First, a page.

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Author:Rev. Reuben Bredenhof
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Congregation:Free Reformed Church of Mt. Nasura
 Mt. Nasura, Western Australia
 frca.org.au/mountnasura/
 
Title:Blessed are the Merciful
Text:Matthew 5:7 (View)
Occasion:Regular Sunday
Topic:Mercy
 
Preached:2020
Added:2020-08-02
 

Order Of Worship (Liturgy)

Ps 136:1,2,3,12                                                                      

Ps 41:1,2                                                                                                        

Reading – Psalm 41; Matthew 5:1-12

Ps 103:4,5,7

Sermon – Matthew 5:7

Ps 85:1,2

Hy 80:1,4,5,6

* As a matter of courtesy please advise Rev. Reuben Bredenhof, if you plan to use this sermon in a worship service.   Thank-you.


Brothers and sisters, in so many ways we are not like God. He is eternal, and we are short-lived. God is unchanging, and we are always moving and shifting and being influenced. God is almighty, and we’re so very weak and fragile. We could go on, thinking about God’s perfect goodness and wisdom and righteousness, and how far from this we are.

We are not like him, and so we’re reluctant to ever speak of ourselves as being or doing something like God. We’d never say this, would we? “I felt a little like God today, when I forgave that rude person. When I upheld justice and truth earlier, I think that others could see God reflected in me.” It sounds blasphemous, because God and we are in entirely different categories, and his ways are far above our ways.

Yet Scripture teaches that we must become imitators of God. Think of how when you watch the way that some children act, you can clearly see their parents. They’ve obviously  been shaped by Dad and Mom, for good or for ill. In the same way, consider how we have become children of God our Father, adopted into his household. Throughout our lives, God is shaping us, disciplining us, teaching us, with the result that we begin to resemble him. Because of our good works which people see, Jesus says, others will give glory to the Father. When we forgive, and we uphold justice, and show kindness, the glorious God is seen in us!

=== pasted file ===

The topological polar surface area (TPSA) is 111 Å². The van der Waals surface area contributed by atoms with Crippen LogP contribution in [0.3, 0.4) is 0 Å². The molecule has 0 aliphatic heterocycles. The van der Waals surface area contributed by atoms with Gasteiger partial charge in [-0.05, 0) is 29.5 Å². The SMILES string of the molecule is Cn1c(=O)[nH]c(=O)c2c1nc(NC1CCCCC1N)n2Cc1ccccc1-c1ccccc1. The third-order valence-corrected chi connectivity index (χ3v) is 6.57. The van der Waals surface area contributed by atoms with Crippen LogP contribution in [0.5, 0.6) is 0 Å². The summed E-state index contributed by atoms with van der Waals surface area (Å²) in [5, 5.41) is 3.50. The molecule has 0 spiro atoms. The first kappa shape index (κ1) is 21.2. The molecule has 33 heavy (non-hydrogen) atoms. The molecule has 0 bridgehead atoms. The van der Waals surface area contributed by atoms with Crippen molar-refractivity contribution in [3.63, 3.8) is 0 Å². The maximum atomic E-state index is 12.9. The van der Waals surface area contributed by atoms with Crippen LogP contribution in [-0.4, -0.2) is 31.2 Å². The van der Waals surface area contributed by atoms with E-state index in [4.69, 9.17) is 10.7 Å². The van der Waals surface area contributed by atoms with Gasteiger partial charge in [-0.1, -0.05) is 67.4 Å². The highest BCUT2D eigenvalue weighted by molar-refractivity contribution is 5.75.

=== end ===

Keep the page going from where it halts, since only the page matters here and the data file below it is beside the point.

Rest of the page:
This amazing thing also happens when we show mercy. It should happen when we show mercy! Says Christ in Luke 6:36, “Therefore be merciful, just as your Father also is merciful.” If that’s what He is like, then that’s what you must be like.

In today’s beatitude, Jesus speaks about showing this kind of divine mercy, and He speaks of the reward that comes to those who do: “Blessed are the merciful, for they shall obtain mercy” (Matt 5:7). I preach God’s Word to you on this theme,

 

Blessed are the merciful:

1) mercy’s source

2) mercy’s practice

3) mercy’s reward

 

1) mercy’s source: In the first four beatitudes, the focus has been on the believer’s mindset toward God. The beatitude, “Blessed are the poor in spirit” speaks of admitting our spiritual poverty and weakness before the Lord. The beatitude, “Blessed are those who mourn” teaches the need to truly confess and grieve our sins to God. The “meekness” beatitude reveals how we must be willing to submit to God, and so also to others. And in all things, we must “hunger and thirst for righteousness,” fervently desiring a right relationship with God where we trust in Christ and do his will.

In this one and in the next three beatitudes, there’s a shift toward the attitude we have to our neighbour. For Jesus now teaches us about mercy, and purity, and peacemaking, and enduring other people’s persecution and evil deeds.

Not just in the Beatitudes, but throughout Scripture, this is a natural combination: love for God, and love for others. Think of the Ten Commandments, divided into two parts: the first teaches us how to live in relation to God, and the second what duties we owe our neighbour. Or like John says in his first letter, “If someone says, ‘I love God,’ and hates his brother, he is a liar; for he who does not love his brother whom he has seen, how can he love God whom he has not seen?” (4:20). If we really trust and obey God as our Father, this reality is going to be seen in a loving attitude toward all the people in our life.